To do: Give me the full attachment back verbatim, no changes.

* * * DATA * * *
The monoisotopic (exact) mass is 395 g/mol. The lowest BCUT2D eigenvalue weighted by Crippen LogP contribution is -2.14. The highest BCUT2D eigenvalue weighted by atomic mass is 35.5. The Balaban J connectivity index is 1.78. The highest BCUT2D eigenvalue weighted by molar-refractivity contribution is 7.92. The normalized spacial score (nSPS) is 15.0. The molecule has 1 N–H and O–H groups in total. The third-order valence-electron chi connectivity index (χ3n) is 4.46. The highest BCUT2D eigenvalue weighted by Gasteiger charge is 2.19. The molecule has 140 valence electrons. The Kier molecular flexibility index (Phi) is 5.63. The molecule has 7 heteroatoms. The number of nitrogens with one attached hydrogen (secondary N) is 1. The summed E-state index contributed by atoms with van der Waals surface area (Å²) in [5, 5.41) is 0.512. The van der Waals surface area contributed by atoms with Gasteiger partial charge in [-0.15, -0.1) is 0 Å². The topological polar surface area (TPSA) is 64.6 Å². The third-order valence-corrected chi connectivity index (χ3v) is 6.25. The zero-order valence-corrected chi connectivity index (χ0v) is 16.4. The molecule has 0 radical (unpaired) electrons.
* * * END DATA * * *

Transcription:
The monoisotopic (exact) mass is 395 g/mol. The lowest BCUT2D eigenvalue weighted by Crippen LogP contribution is -2.14. The highest BCUT2D eigenvalue weighted by atomic mass is 35.5. The Balaban J connectivity index is 1.78. The highest BCUT2D eigenvalue weighted by molar-refractivity contribution is 7.92. The normalized spacial score (nSPS) is 15.0. The molecule has 1 N–H and O–H groups in total. The third-order valence-electron chi connectivity index (χ3n) is 4.46. The highest BCUT2D eigenvalue weighted by Gasteiger charge is 2.19. The molecule has 140 valence electrons. The Kier molecular flexibility index (Phi) is 5.63. The molecule has 7 heteroatoms. The number of nitrogens with one attached hydrogen (secondary N) is 1. The summed E-state index contributed by atoms with van der Waals surface area (Å²) in [5, 5.41) is 0.512. The van der Waals surface area contributed by atoms with Gasteiger partial charge in [-0.15, -0.1) is 0 Å². The topological polar surface area (TPSA) is 64.6 Å². The third-order valence-corrected chi connectivity index (χ3v) is 6.25. The zero-order valence-corrected chi connectivity index (χ0v) is 16.4. The molecule has 0 radical (unpaired) electrons.